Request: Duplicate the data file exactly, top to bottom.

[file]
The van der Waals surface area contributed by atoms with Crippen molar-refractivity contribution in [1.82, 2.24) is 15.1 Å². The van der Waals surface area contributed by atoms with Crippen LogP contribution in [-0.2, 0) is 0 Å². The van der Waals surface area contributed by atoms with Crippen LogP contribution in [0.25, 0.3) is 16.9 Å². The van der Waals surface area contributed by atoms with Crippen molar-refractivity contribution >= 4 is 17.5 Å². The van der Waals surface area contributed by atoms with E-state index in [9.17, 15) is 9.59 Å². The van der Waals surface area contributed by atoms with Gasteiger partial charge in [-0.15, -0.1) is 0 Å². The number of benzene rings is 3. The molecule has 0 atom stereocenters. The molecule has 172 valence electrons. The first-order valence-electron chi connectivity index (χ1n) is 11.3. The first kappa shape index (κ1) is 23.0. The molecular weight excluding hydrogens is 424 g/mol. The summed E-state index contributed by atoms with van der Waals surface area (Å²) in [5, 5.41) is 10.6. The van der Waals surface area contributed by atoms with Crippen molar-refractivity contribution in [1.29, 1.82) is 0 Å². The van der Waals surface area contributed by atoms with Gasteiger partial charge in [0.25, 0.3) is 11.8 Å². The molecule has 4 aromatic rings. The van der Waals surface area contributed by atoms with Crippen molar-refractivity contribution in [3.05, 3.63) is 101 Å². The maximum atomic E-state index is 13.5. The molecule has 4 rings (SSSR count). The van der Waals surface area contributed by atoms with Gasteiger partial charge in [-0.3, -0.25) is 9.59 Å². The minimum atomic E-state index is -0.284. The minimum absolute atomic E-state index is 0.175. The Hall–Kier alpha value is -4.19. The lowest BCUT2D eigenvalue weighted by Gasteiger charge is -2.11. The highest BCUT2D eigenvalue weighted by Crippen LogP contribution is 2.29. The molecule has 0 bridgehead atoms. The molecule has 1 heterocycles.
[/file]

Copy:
The van der Waals surface area contributed by atoms with Crippen molar-refractivity contribution in [1.82, 2.24) is 15.1 Å². The van der Waals surface area contributed by atoms with Crippen LogP contribution in [-0.2, 0) is 0 Å². The van der Waals surface area contributed by atoms with Crippen LogP contribution in [0.25, 0.3) is 16.9 Å². The van der Waals surface area contributed by atoms with Crippen molar-refractivity contribution >= 4 is 17.5 Å². The van der Waals surface area contributed by atoms with E-state index in [9.17, 15) is 9.59 Å². The van der Waals surface area contributed by atoms with Gasteiger partial charge in [-0.15, -0.1) is 0 Å². The number of benzene rings is 3. The molecule has 0 atom stereocenters. The molecule has 172 valence electrons. The first-order valence-electron chi connectivity index (χ1n) is 11.3. The first kappa shape index (κ1) is 23.0. The molecular weight excluding hydrogens is 424 g/mol. The summed E-state index contributed by atoms with van der Waals surface area (Å²) in [5, 5.41) is 10.6. The van der Waals surface area contributed by atoms with Crippen molar-refractivity contribution in [1.29, 1.82) is 0 Å². The van der Waals surface area contributed by atoms with Gasteiger partial charge in [0.25, 0.3) is 11.8 Å². The molecule has 4 aromatic rings. The van der Waals surface area contributed by atoms with Crippen molar-refractivity contribution in [3.05, 3.63) is 101 Å². The maximum atomic E-state index is 13.5. The molecule has 4 rings (SSSR count). The van der Waals surface area contributed by atoms with Gasteiger partial charge in [-0.3, -0.25) is 9.59 Å². The minimum atomic E-state index is -0.284. The minimum absolute atomic E-state index is 0.175. The Hall–Kier alpha value is -4.19. The lowest BCUT2D eigenvalue weighted by Gasteiger charge is -2.11. The highest BCUT2D eigenvalue weighted by Crippen LogP contribution is 2.29. The molecule has 0 bridgehead atoms. The molecule has 1 heterocycles.